The BWRX-300 is the first SMR to pass such a review, reported the Globe and Mail. It is also expected to be North America’s first grid-scale deployment of an SMR. The CNSC nod of approval is a checkpoint in OPG’s plans for the Darlington New Nuclear Project (DNNP), which will bring the BWRX-300 SMR to the existing Darlington nuclear station in Bowmanville.

Darlington is Canada’s second-largest nuclear facility by energy output, capable of meeting around 20% of Ontario’s current power demand. It is also the only site in Canada licenced for a new nuclear build with an accepted environmental assessment, thanks to a prior application process from 2006. The project that underwent assessment was cancelled in 2014, but OPG maintained the licence and resumed planning activities for the site in 2020, with operations set to begin in 2028.

The review is not binding on the commission and does not involve the issuance of a licence, but its completion does give OPG “a head start on licencing,” said GE Hitachi spokesperson Jonathan Allen.

However, the pre-licencing review also revealed “some technical areas that need further development,” CNSC said. The commission will require OPG to supply further details on severe accident analysis and the engineered features credited for mitigation. OPG must also demonstrate that the reactor’s design meets the requirement for two separate and diverse means of reactor shutdown (or an alternative approach) and provide further information “on the protective measures for workers in the event of an out-of-core criticality accident.”

“From the list of areas needed for further development, it looks like [GE Hitachi] has some work to do,” said Allison Macfarlane, director of the University of British Columbia’s public policy school, who chaired the U.S. Nuclear Regulatory Commission (NRC) between 2012 and 2014.

BWRX-300 raises safety questions

But Edwin Lyman, director of nuclear power safety for the Union of Concerned Scientists, told The Mix he has concerns about the design. He pointed to a joint CNSC-NRC review that identified several issues associated with reactor containment, including a potential for “reverse flow” of steam from the containment back into the reactor vessel under certain accident conditions. The review also found that the reactor’s reliance on isolation condensers may not always be effective to remove heat from the reactor during loss-of-coolant accidents.

“The consequences of a failure of isolation condensers is apparent from the fate of Fukushima Daiichi Unit 1, which experienced a core melt only hours after the system was lost,” Lyman said, citing the 2011 nuclear disaster in Ōkuma, Japan.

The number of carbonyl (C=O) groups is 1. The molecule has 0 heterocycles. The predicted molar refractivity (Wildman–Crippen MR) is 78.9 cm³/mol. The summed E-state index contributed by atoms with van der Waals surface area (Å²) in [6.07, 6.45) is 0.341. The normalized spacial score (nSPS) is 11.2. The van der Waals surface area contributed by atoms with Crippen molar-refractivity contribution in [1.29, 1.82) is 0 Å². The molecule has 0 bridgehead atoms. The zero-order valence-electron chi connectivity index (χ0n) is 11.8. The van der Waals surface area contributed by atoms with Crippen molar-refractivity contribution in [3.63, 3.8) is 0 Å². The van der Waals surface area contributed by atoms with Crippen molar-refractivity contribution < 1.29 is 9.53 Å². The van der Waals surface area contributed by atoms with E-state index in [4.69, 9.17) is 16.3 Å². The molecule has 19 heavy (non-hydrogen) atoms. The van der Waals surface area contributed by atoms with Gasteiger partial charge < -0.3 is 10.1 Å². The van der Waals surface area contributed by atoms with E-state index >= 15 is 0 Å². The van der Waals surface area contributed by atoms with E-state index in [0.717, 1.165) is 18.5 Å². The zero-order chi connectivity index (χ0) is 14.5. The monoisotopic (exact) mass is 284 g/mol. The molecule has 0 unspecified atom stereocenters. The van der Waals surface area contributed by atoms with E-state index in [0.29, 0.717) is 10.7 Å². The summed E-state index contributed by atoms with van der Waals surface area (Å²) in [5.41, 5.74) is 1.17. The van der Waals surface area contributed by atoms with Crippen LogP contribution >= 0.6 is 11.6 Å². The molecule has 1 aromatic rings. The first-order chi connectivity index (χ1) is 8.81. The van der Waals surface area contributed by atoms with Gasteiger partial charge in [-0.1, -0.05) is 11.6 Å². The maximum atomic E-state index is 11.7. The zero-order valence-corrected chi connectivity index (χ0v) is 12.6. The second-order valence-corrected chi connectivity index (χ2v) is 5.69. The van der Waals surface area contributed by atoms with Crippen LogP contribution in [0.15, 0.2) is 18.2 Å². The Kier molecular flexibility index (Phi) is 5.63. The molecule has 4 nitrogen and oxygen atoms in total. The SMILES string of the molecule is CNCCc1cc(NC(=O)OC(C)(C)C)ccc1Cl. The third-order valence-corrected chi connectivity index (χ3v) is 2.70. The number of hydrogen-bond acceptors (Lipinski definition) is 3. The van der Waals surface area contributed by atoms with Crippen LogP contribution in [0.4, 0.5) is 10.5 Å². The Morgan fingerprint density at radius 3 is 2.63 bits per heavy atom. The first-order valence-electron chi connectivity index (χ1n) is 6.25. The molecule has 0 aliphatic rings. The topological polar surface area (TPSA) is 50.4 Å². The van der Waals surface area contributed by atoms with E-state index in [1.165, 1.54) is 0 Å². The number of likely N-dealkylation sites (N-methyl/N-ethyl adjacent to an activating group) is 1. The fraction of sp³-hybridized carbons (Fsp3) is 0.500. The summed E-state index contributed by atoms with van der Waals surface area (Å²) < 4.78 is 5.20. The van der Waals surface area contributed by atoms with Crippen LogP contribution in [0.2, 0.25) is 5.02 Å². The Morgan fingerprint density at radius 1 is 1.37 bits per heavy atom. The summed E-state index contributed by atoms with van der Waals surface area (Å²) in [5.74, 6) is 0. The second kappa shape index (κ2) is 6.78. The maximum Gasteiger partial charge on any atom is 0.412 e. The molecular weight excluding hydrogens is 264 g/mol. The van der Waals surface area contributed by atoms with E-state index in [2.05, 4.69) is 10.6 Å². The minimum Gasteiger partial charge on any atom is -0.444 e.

He added he is “extremely skeptical” that the BWRX-300 design will mature quickly enough to allow CNSC to make a meaningful determination of its safety in time for the anticipated 2028 start date. SMR designs need to undergo further testing and analysis before they can be considered safe, and yet vendors are rushing to deploy new, untested reactor designs without going through the necessary stages of technology development, including testing of full-scale prototypes, Lyman said.

“History has shown that shortcuts in this process are an invitation to disaster,” he added.

SMRs fall under the same Class 1A Nuclear Facilities Regulations as traditional reactors, so they do receive the same level of CNSC scrutiny. With its mandate to ensure the safe conduct of nuclear activities in Canada, the commission “will only issue a licence if the applicant has demonstrated the reactor can be operated safely,” the spokesperson said.

Next steps for the DNNP include a CNSC assessment, already under way, to review OPG’s licence application. This will result in a Commission Member Document that offers results and recommendations to an independent commission. Then there will also be two public hearings. The first is slated for January 2024 and will consider the applicability of the previous environmental assessment to the BWRX-300. A separate, future hearing will determine whether to issue a construction licence for the DNNP.

“It is the independent commission who will make the decision as to whether the licensee or applicant is qualified to carry on the proposed activities and in a safe manner that protects the public and the environment,” the CNSC spokesperson said.

Image from ESG Impact Zone.